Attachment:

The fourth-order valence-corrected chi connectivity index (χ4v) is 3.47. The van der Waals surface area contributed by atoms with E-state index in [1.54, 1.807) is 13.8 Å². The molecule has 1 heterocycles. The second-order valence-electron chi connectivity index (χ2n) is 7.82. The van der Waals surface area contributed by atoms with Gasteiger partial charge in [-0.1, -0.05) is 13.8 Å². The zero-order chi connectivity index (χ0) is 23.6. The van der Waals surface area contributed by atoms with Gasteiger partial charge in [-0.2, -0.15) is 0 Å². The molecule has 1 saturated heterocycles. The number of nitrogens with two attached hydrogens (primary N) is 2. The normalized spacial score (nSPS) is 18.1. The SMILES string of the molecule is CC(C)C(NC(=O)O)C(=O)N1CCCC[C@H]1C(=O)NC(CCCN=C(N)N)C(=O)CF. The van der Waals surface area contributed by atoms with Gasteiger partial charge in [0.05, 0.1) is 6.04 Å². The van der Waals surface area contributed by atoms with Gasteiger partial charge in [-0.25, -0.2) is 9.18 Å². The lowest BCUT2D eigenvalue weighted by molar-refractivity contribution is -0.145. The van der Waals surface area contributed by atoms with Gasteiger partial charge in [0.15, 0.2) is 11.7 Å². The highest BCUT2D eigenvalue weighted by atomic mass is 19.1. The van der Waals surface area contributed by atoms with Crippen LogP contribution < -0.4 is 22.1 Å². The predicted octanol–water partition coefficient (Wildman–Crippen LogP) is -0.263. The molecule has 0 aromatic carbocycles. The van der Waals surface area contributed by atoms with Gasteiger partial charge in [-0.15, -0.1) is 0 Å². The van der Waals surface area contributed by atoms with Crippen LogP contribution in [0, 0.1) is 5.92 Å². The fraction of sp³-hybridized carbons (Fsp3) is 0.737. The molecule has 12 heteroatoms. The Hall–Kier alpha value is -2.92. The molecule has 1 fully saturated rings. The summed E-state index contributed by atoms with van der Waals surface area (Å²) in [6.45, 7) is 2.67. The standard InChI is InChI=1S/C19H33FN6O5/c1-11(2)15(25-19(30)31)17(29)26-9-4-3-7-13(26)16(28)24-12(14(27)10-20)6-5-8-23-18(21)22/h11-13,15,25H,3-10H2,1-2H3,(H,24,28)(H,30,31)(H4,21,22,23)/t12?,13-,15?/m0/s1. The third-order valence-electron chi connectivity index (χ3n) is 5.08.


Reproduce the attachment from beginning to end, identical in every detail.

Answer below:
The fourth-order valence-corrected chi connectivity index (χ4v) is 3.47. The van der Waals surface area contributed by atoms with E-state index in [1.54, 1.807) is 13.8 Å². The molecule has 1 heterocycles. The second-order valence-electron chi connectivity index (χ2n) is 7.82. The van der Waals surface area contributed by atoms with Gasteiger partial charge in [-0.1, -0.05) is 13.8 Å². The zero-order chi connectivity index (χ0) is 23.6. The van der Waals surface area contributed by atoms with Gasteiger partial charge in [-0.2, -0.15) is 0 Å². The molecule has 1 saturated heterocycles. The number of nitrogens with two attached hydrogens (primary N) is 2. The normalized spacial score (nSPS) is 18.1. The SMILES string of the molecule is CC(C)C(NC(=O)O)C(=O)N1CCCC[C@H]1C(=O)NC(CCCN=C(N)N)C(=O)CF. The van der Waals surface area contributed by atoms with Gasteiger partial charge in [0.05, 0.1) is 6.04 Å². The van der Waals surface area contributed by atoms with Gasteiger partial charge in [-0.25, -0.2) is 9.18 Å². The lowest BCUT2D eigenvalue weighted by molar-refractivity contribution is -0.145. The van der Waals surface area contributed by atoms with Gasteiger partial charge in [0.15, 0.2) is 11.7 Å². The highest BCUT2D eigenvalue weighted by atomic mass is 19.1. The van der Waals surface area contributed by atoms with Crippen LogP contribution < -0.4 is 22.1 Å². The predicted octanol–water partition coefficient (Wildman–Crippen LogP) is -0.263. The molecule has 0 aromatic carbocycles. The van der Waals surface area contributed by atoms with Gasteiger partial charge in [-0.15, -0.1) is 0 Å². The van der Waals surface area contributed by atoms with Crippen LogP contribution in [0, 0.1) is 5.92 Å². The fraction of sp³-hybridized carbons (Fsp3) is 0.737. The molecule has 12 heteroatoms. The Hall–Kier alpha value is -2.92. The molecule has 1 fully saturated rings. The summed E-state index contributed by atoms with van der Waals surface area (Å²) in [6.45, 7) is 2.67. The standard InChI is InChI=1S/C19H33FN6O5/c1-11(2)15(25-19(30)31)17(29)26-9-4-3-7-13(26)16(28)24-12(14(27)10-20)6-5-8-23-18(21)22/h11-13,15,25H,3-10H2,1-2H3,(H,24,28)(H,30,31)(H4,21,22,23)/t12?,13-,15?/m0/s1. The third-order valence-electron chi connectivity index (χ3n) is 5.08.